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First to the knight Placebo thus begun (Mild were his looks, apd pleasiøg was his tone): Such prudence, sir, in all your words appears, As plainly proves experience dwells with years! Yet you pursue sage Solomon's advice, To work by counsel when affairs are nice: But with the wise man's leave, I must protest, So may my soul arrive at ease and rest, As still I hold your own advice the best.
• Sir, I have liv'd a courtier all my days, And studied men, their manners, and their ways; And have observ'd this useful maxim still, To let my betters always have their will. Nay, if my lord affirm that black was white, My word was this: 'Your honour's in the right.' Th'assuming wit, who decms himself so wise, As his mistaken patron to advise, Let him bot dare to vent his dangerous thought, A noble fool was never in a fault. This, sir, affects not you, whose every word Is weigh'd with judgement, and befits a lord: Your will is mine; and is (I will maintain) Pleasing to God, and should be so to man! At least your courage all the world must praise Who dare to wed in your declining days. Indulge the vigour of your mounting blood, And let grey fools be indolently good, Who, past all pleasure, damn the joys of sense, With reverend dulness, and grave impotence.'
Justin, who silent sat, and heard the man, Thus, with a philosophic frown, began :
A heathen author of the first degree (Who, though not faith, had sense as well as we) Bids us be certain our concerns to trust To those of generous principles, and just. The venture's greater, I'll presume to say, To give your person, than your goods away: And, therefore, sir, as you regard your rest, First learn your lady's qualities at least :
Whether she's chaste or rampant, proud or civil,
'Tis well, 'tis wondrous well,' the knight replies, • Most worthy kinsman, faith you're mighty wise! We, sirs, are fools, and must resign the cause To heathenish authors, proverbs, and old saws.' He spoke with scorn, and turn'd another way;--• What does my friend, my dear Placebo, say?' • I say,' quoth he,. by Heaven the man's to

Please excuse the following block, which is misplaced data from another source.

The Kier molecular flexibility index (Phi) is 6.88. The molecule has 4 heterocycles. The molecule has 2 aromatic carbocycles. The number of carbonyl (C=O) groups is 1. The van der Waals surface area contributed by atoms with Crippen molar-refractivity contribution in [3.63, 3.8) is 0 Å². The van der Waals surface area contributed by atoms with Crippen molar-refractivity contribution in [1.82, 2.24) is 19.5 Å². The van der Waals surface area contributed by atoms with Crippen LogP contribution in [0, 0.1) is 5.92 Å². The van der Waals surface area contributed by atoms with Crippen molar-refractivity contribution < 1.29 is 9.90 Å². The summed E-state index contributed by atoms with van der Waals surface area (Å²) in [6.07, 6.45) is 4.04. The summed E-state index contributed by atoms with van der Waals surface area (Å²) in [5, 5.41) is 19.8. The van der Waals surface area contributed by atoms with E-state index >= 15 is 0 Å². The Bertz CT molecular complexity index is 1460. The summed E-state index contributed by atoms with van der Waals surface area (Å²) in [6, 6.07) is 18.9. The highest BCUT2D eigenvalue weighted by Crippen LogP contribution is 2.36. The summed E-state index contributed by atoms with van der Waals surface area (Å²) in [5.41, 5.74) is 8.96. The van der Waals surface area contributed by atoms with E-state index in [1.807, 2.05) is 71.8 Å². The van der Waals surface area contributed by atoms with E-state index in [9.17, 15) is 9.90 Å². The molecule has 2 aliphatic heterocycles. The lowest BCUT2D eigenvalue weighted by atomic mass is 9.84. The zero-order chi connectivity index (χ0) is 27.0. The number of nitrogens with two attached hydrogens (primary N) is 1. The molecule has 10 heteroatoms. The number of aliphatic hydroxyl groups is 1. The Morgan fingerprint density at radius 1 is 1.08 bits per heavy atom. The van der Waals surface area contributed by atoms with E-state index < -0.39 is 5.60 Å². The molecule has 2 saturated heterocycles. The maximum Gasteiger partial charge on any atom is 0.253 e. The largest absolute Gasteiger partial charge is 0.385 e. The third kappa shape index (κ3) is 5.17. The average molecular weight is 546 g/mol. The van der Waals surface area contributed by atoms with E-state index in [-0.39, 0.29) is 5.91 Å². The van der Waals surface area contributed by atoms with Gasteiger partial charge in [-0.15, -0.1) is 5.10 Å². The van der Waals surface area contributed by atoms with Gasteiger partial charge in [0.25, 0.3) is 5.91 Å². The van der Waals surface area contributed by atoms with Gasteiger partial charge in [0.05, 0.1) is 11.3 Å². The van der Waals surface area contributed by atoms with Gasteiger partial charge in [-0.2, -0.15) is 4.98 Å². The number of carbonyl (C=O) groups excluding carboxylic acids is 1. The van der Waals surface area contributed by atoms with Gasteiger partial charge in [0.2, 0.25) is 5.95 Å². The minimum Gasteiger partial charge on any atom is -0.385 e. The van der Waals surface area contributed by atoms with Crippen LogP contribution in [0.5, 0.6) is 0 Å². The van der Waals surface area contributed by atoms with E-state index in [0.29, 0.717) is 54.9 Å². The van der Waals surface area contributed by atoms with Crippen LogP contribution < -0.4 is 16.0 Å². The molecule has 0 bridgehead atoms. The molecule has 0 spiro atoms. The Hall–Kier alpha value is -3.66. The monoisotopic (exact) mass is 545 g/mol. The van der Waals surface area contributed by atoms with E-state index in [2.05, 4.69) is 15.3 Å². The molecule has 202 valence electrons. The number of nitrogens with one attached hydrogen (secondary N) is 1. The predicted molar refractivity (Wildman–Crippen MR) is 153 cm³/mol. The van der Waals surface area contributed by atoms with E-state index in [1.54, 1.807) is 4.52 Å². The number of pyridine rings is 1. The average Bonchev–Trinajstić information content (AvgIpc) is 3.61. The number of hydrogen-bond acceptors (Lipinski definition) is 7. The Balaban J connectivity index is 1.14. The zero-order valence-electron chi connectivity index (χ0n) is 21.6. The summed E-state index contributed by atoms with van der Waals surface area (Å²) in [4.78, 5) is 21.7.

blame, To slander wives, and wedlock's holy name.'
At this the counsel rose, without delay; Each, in his own opinion, went his way; With full consent, that, all disputes appeasid, The knight should marry, when and where he
pleas'd. Who now but January exults with joy? The charms of wedlock all his soul employ; Each nymph by turns his wavering mind possest, And reign'd the short-liv'd tyrant of his breast; While fancy pictur'd every lively part, And each bright image wander'd o'er his heart. Thus, in some public forum fix'd on high, A mirror shows the figures moving by; Still one by one, in swift succession, pass The gliding shadows o'er the polish'd glass. This lady's charms the nicest could not blame, But vile suspicions had aspers'd her fame; That was with sense, but not with virtue blest; And one had grace, that wanted all the rest. Thus doubting long what nymph he should obey, He fix'd at last upon the youthful May. Her faults he knew not, Love is always blind, But every charm revolv'd within his mind: Her tender age, her form divinely fair, Her easy motion, her attractive air, Her sweet behaviour, her enchanting face, Her moving softness, and majestic grace.
Much in his prudence did our knight rejoice, And thought no mortal could dispute his choice; Once more in haste he summon'd every friend, And told them all, their pains were at an end. * Heaven that,' said he, 'inspir'd me first to wed, Provides a consort worthy of my bed : Let none oppose th' election, since on this Depends my quiet, and my future bliss.
"A dame there is, the darling of my eyes, Young, beauteous, artless, innocent, and wise; Chaste, though not rich; and, though not nobly
born, Of honest parents, and may serve my turn.
Her will I wed, if gracious Heaven so please,
*One only doubt remains : full oft I've heard,
This Justin heard, nor could his spleen control,
So said, they rose, no more the work delay'd;
The parents you may think, would soon comply;
I pass each previous settlement and deed,
And now the palace-gates are open'd wide, The guests appear in order, side by side, And plac'd in state the bridegroon and the
bride. The breathing flute's soft notes are heard around, And the shrill trumpets mix their silver sound; The vaulted roofs with echoing music ring, These touch the vocal stops, and those the trem